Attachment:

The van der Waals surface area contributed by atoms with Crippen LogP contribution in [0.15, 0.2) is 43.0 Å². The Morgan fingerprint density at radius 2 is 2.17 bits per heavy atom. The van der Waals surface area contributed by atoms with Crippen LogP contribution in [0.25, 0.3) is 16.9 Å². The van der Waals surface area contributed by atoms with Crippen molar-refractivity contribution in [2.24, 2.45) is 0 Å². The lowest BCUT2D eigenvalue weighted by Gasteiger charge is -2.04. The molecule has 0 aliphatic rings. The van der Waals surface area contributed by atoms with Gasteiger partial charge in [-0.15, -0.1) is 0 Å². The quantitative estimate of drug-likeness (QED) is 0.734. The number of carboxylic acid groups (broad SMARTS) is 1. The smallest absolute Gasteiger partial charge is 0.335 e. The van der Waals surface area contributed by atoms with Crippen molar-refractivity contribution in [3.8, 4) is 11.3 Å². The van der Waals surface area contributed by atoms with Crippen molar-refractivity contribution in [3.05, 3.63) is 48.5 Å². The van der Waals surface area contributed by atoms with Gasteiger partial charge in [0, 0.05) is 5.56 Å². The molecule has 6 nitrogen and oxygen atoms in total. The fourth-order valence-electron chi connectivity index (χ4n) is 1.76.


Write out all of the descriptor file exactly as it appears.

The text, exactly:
The van der Waals surface area contributed by atoms with Crippen LogP contribution in [0.15, 0.2) is 43.0 Å². The Morgan fingerprint density at radius 2 is 2.17 bits per heavy atom. The van der Waals surface area contributed by atoms with Crippen LogP contribution in [0.25, 0.3) is 16.9 Å². The van der Waals surface area contributed by atoms with Crippen molar-refractivity contribution in [2.24, 2.45) is 0 Å². The lowest BCUT2D eigenvalue weighted by Gasteiger charge is -2.04. The molecule has 0 aliphatic rings. The van der Waals surface area contributed by atoms with Gasteiger partial charge in [-0.15, -0.1) is 0 Å². The quantitative estimate of drug-likeness (QED) is 0.734. The number of carboxylic acid groups (broad SMARTS) is 1. The smallest absolute Gasteiger partial charge is 0.335 e. The van der Waals surface area contributed by atoms with Crippen molar-refractivity contribution in [3.8, 4) is 11.3 Å². The van der Waals surface area contributed by atoms with Crippen molar-refractivity contribution in [3.05, 3.63) is 48.5 Å². The van der Waals surface area contributed by atoms with Gasteiger partial charge in [0, 0.05) is 5.56 Å². The molecule has 6 nitrogen and oxygen atoms in total. The fourth-order valence-electron chi connectivity index (χ4n) is 1.76.